Hope was the message of this week’s Walking Dead, and it is refreshing one given the borderline vulgar hopelessness of last week’s “The Day Will Come When You Won’t Be.” “The Well” pleasingly picks up Carol and Morgan respective threads, leaving the group who has recently survived Negan for another night. The pair finds themselves welcomed to The Kingdom, the idyllic community overseen by fun new character King Ezekiel, who holds court in a high school auditorium and is guarded by a tiger named Shiva. Things are looking up on The Walking Dead; there is a tiger now.
The Walking Dead is best when during the phases of its cycle when it’s building and expanding its world, not tearing it down. The Kingdom, as with the show’s previous safe havens, represents hope and safety, the possibility of a peaceful future, but, unlike those other oases, its leadership is not blind to the reality of the world; Ezekiel’s people are properly militarized (without being conquerors) and the King has acquiesced to the demands of The Saviors, a deal he keeps secret from the majority of The Kingdom’s citizenry for fear that they would demand revolution. Ezekiel’s vision is not uncompromised, but it is working; and they are even afforded a small revolt in feeding the pigs they offer up to the Saviors on walkers, a passive-aggressive plan fomented by new character Richard, who has “awful death” written all over him.
Naturally, Carol is distrustful of the situation, falling back on her naive act (and demonstrating why Melissa McCarthy is best actor on the show), while pilfering weapons and supplies in case she makes a move. But even Carol has her “everything is awful all the time” worldview challenged by Ezekiel’s “Where there is life there is hope, where there is life there is life” attitude, moreso when Ezekiel confides in her his backstory: he was a zookeeper in his pre-apocalypse life (hence the awesome tiger), who adopted a the air of a king for people who needed a leader. Ezekiel is a life-force, the roaring, brightly-colored tiger at his side a stark contrast to the grey-hued shambling walkers. Carol, and the audience by proxy, is allowing herself to hope again (and, perhaps, love? There’s a real vibe between these two). While there will certainly, obviously, be challenges presented by Negan to come, The Kingdom feels more real and permanent than previous communities.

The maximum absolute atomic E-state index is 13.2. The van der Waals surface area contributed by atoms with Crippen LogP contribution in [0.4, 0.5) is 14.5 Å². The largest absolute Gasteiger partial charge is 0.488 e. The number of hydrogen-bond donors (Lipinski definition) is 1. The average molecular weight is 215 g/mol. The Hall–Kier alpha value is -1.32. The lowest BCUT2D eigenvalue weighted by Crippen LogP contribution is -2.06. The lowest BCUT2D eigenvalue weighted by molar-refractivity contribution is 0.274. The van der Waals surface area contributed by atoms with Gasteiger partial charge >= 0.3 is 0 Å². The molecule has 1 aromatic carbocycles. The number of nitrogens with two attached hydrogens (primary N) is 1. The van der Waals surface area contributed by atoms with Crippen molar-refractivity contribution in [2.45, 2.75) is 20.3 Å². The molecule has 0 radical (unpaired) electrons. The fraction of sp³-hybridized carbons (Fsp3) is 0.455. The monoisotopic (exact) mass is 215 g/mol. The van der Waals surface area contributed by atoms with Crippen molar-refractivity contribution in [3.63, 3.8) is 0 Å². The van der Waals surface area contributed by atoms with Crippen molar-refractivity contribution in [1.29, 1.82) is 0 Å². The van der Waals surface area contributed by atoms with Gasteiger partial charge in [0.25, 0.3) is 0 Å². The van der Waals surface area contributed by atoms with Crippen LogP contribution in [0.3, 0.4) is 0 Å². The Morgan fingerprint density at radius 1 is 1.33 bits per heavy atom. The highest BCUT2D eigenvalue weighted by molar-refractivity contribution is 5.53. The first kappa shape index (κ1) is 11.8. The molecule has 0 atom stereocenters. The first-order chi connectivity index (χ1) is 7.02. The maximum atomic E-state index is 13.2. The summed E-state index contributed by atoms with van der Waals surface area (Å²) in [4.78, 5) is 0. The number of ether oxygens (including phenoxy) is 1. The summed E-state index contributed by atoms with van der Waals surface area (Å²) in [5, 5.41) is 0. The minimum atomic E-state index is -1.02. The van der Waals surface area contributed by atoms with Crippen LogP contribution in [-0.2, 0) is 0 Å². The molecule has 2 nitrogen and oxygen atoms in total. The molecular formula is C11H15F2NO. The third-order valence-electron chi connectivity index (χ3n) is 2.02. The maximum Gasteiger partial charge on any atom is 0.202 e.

Morgan is into The Kingdom from the get-go. His peaceful warrior fits right in with Ezekiel’s philosophy of violence for defense rather than offense. He is pressed (gently) into service as aikido instructor to Ben (also marked for death, for sure), and seems to have found his place in the world. Knowing this show, having found his niche could mean it will be curtains before too long, but, for now, things are looking up. There is a tiger now.